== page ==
Disputes over how to regulate artificial intelligence have rapidly risen up the global agenda in the last few years. But is a single set of global, or even just transatlantic rules the way to address the issue? Daniel Mügge argues that for the European Union, with its towering ethical ambitions, the answer may be ‘No’.
Earlier this year, the EU became the first major jurisdiction to publish a set of draft rules for artificial intelligence (AI). There are good reasons to keep close legislative tabs on AI technology. Concerns range from algorithmic discrimination and distorted democracy to ubiquitous surveillance and outright oppression.
Beyond these questions loom deeper concerns. A world saturated with machines able to predict and exploit our fears and desires fundamentally challenges human autonomy. At the same time, AI-led automation has the potential to deprive many people of their jobs once the government debt-fuelled post-pandemic boom peters out. Already, automation has driven a wedge between the upper and lower echelons of labour markets. Aided by smart machines, many highly educated workers have seen their productivity rise, while jobs with more routine tasks, in contrast, have slowly disappeared.
The European Commission proudly touts a European third way on AI regulation: rather than letting algorithms serve the state (as in China) or large corporations (as in the United States), the Brussels approach aims to put them at the service of people – ‘trustworthy AI’, as the EU slogan puts it. This entails curtailing the freedom afforded to the masters of AI – be they governments or companies.
This European approach will encounter two key obstacles. First, by most measures the EU tech sector already lags those in China and America. Slamming the breaks on AI applications is bound to widen that gap. After all, algorithms thrive on ‘learning by doing’. The creation of a European data space and coordinated seed investment by EU member states is meant to boost the homegrown sector. But whether that’s enough to make European AI more than a sideshow on the global stage is anybody’s guess.
Second, American politicians and pundits alike increasingly frame AI as a security issue. Earlier this year, the final report issued by the US National Security Commission on AI portrayed AI as a tech race between China and the United States, with the loser vulnerable to the winner’s AI supremacy. Such a dog-eat-dog tech world has little patience for the finer points of AI ethics. Hence, the report implies that Europeans would be well-advised to climb into the passenger seat of a US-led alliance of ‘freedom-loving’ tech powers and leave the steering to Washington and Silicon Valley.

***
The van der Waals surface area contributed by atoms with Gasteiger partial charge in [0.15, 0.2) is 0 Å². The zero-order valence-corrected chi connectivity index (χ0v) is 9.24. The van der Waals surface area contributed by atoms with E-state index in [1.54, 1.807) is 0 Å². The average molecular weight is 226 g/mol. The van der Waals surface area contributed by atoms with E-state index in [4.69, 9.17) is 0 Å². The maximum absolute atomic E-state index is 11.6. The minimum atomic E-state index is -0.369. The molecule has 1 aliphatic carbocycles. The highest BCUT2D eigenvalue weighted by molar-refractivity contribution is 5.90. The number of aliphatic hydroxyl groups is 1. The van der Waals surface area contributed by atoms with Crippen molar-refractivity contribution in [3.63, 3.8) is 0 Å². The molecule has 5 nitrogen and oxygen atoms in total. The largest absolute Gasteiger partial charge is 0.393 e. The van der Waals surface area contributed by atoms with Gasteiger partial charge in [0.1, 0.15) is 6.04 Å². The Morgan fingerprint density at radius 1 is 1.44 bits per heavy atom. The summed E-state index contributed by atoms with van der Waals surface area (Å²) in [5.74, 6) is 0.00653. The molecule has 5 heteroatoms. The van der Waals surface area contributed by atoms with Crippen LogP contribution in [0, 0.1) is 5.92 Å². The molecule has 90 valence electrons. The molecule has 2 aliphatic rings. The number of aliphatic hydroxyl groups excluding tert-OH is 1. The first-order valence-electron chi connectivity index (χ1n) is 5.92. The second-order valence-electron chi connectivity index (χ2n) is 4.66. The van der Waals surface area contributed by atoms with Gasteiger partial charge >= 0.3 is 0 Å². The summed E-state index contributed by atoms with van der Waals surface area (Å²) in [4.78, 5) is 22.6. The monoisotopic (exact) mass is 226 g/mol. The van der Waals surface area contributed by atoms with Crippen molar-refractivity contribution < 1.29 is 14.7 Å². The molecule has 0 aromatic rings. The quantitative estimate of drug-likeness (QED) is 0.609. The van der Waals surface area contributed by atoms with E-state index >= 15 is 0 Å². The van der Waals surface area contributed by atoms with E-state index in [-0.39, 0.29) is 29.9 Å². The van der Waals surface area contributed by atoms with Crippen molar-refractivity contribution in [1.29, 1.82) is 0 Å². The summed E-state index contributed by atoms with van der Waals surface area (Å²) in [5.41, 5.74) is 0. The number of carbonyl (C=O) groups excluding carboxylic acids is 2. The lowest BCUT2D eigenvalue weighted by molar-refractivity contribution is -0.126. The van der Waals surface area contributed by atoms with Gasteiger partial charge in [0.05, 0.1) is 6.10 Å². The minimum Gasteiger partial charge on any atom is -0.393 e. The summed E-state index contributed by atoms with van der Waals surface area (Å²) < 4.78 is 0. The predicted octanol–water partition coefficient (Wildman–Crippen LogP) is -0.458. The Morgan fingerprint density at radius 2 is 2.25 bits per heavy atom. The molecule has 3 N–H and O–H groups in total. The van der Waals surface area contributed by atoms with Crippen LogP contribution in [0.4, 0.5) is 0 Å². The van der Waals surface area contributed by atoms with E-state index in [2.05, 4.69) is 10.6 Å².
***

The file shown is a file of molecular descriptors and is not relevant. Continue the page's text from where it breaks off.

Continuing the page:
These forces are pulling European states in opposite directions. Ethical concerns inspire caution, competitiveness concerns encourage European boldness, while the security-framing of AI suggests Europe should play a junior role in a Western alliance. So, what is the way forward?
Cooperation á la carte
Much of the current debate on the global dynamics of AI regulation is unduly simplistic, treating ‘AI regulation’ as though it were a single, monolithic block, to be approached either alone or in cooperation with one or the other partner. Instead, a nuanced perspective would be to recognise the enormous breadth of uses and regulatory concerns currently lumped under the AI-heading.
To be sure, with open economic borders the effectiveness of European AI rules hinges on what other major jurisdictions do – the AI field is rife with ‘regulatory interdependence’. What good are EU rules against invisible discrimination in automated CV-sorting when clients can simply use US-based services instead? What good are tight privacy rules when we can import AI systems trained on data unethically harvested from citizens abroad?
Yet this regulatory interdependence is variegated: in some domains – say, the global spread of automated weapons systems – the EU is entirely dependent on cooperation with other major powers. In others, such as safety standards for self-driving cars, it can craft its own rules and testing procedures, quite irrespective of what others do. Some applications, such as the resilience of AI-powered infrastructure, have direct relevance for NATO as a security alliance; others, like rules for Twitter-algorithms or automated loan approval, are not security-relevant at all.
This variegated regulatory interdependence – high in some cases, low in others – invites a differentiated approach to global AI regulation. Where global standards might align with European regulatory goals, they are clearly preferrable. When such agreement is out of reach, second-best options emerge: mini-lateral solutions such as shared standards crafted in the newly minted Transatlantic Technology Council. Mutual recognition of different but equally stringent standards are also an option, as is support for private tech-industry standards.
But where EU ethical goals are best served by Brussels forging ahead on its own – as it did with the General Data Protection Regulation – it should have the courage to do so. There is no reason to think the EU will be well-served by a one-size-fits-all-AI-uses approach to international regulatory cooperation. It should not blindly give in to the ‘are you with us or against us’ logic prominent in American thinking. The diverse ethical trade-offs AI raises weigh too heavily to be tackled well in a uniform international mould.
Always heedful of which approach allows it to maximise its digital sovereignty on any particular issue, the EU should cooperate where feasible and dare to go it alone where it must. Such an á la carte approach to global regulation has served the EU well in many other fields, from finance and food safety to pharmaceuticals. There is no reason to think it would fail in relation to AI.